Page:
For many years, we as Welsh Independents have been trying to find our way through the wilderness in which we have found ourselves. In such a situation, it is not always easy to know in which direction to travel or which path to take. Since 2009 we have been encouraging the churches, through our Development Programme, to take stock of their situation, to draw up a development plan of their own, to continue to be missional within their communities, and to attempt to identify within their own congregations, in a period of declining numbers of ordained ministers, men and women who would be able to provide a measure of leadership and pastoral care for the future. Not only did many churches adopt this strategy in general, several commissioned lay-leaders only to find that those undertaking the Christian leadership roles were so richly blessed by God that they went on, having received ministerial training, to be ordained into the full-time ministry. For that, we rejoice with the congregations and praise God again!
Building on the foundation laid through the Development Programme, UWI has now moved on to a new project known as Y Ffordd (The Way), a four-year video-based course designed and intended to nurture faith and confidence within congregations to enable them to engage in a meaningful way in outreach, and become missional congregations once again.
With resources provided by CWM, UWI’s London based churches and UWI itself, and a course outline provided by the Revd Dr Noel A. Davies in consultation with the General Secretary, filming of the first year’s four videos began in the spring of 2016. At the same time, a small audio and video studio was constructed at UWI’s office building for future use.
Dealing with the Bible and the way the Welsh Independents use and understand it, the first video was launched and introduced to the churches in September 2016. The response was as dramatic as it was unexpected; churches and congregations began using it with enthusiasm, thrilled by the high standard of the video, the excellent quality of the material it contained and the usefulness of the accompanying literature which was prepared by UWI’s two field officers. The second, third and fourth instalments were distributed between November 2016 and June 2017, and the filming of the four instalments for 2017-18 is by now well under way.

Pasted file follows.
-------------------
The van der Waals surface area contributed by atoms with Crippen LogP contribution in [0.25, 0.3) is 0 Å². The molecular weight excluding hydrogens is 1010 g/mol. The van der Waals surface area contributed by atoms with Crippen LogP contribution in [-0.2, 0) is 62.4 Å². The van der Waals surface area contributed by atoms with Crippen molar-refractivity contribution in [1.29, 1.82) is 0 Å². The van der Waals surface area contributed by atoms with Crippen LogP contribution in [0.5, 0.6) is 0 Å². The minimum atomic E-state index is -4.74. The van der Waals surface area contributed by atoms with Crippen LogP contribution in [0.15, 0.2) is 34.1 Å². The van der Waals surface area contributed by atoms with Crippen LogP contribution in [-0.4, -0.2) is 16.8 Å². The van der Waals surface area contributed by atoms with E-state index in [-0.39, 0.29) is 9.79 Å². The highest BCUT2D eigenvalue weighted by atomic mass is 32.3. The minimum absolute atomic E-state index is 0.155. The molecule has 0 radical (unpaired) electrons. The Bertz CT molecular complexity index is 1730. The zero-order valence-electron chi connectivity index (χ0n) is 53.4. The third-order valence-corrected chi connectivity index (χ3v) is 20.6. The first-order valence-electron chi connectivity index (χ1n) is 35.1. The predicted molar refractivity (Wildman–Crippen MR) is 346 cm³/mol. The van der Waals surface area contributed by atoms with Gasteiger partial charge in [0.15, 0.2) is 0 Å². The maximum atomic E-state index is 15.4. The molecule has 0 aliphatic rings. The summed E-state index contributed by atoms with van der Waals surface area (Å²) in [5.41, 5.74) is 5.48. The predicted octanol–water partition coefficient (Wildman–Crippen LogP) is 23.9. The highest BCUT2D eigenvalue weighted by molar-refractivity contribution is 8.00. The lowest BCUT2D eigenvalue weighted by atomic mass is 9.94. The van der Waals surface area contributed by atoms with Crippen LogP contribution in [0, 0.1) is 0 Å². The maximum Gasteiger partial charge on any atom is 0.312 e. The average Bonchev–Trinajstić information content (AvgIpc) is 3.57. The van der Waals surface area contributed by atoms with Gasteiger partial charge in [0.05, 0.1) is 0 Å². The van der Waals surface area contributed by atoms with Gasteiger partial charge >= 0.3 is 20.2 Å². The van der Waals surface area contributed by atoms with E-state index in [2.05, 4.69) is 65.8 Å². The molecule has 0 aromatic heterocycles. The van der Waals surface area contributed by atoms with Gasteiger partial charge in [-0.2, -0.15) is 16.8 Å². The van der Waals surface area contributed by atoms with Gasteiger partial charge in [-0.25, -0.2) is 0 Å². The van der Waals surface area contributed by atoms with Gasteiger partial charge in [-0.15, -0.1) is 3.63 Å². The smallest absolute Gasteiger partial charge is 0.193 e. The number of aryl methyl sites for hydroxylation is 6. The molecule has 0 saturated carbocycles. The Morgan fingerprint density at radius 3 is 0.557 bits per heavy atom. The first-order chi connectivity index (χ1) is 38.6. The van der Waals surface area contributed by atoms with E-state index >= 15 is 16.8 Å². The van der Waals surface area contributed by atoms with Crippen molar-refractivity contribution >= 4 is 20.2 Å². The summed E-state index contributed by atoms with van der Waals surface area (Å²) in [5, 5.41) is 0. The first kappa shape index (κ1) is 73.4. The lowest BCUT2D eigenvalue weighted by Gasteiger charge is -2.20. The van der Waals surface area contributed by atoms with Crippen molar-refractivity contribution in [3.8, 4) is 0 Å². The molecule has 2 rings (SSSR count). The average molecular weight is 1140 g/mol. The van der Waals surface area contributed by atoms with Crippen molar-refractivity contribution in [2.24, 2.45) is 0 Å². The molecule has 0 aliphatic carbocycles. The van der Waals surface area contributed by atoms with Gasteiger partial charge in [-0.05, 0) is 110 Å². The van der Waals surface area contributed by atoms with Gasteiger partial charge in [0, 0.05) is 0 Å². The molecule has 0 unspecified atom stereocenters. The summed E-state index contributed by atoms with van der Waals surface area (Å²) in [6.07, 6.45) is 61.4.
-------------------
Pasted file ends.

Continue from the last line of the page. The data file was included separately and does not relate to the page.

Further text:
It is believed that close to half the UWI churches are by now making use of The Way, while it is known that it is also being used by many churches and groups in other denominations. Because of the interest shown in the project, UWI’s Executive decided in April 2017 that the whole series of 16 videos should be subtitled in English and made available on YouTube. The first two are currently available for downloading at http://www.annibynwyr.org/y-ffordd-english/ and videos 3 and 4 are due to appear shortly.
As it seems that The Way has struck a chord within the Welsh Independent churches, UWI is now eager to develop its use of technology as a means of educating and training individuals and congregations in order that they may have the knowledge and confidence to participate in outreach work in their locality. Sharing testimony, stories and experiences within a congregation or church group may be both valuable and interesting, but it is essential that they be shared outside church circles also in order that the world may hear of the wonderful things that God has done, and is still doing. Much of our failure to communicate the Good News of the Gospel may be attributed to lack of confidence and knowledge; people are ill-prepared to act as witnesses for Christ.
It is this that UWI and its churches are now addressing, and we are making progress. We therefore ask that our brothers and sisters around the world remember us in their prayers. We also thank them in advance for doing so.
- that God would bless the UWI programme, The Way, to the glory of His name
- that people’s hearts in Wales be opened to the Gospel
- that God’s people may become confident and bold in their witnessing
- that young people, in particular, be blessed
- that the Holy Spirit’s guidance be given to congregations that they may be truly missional communities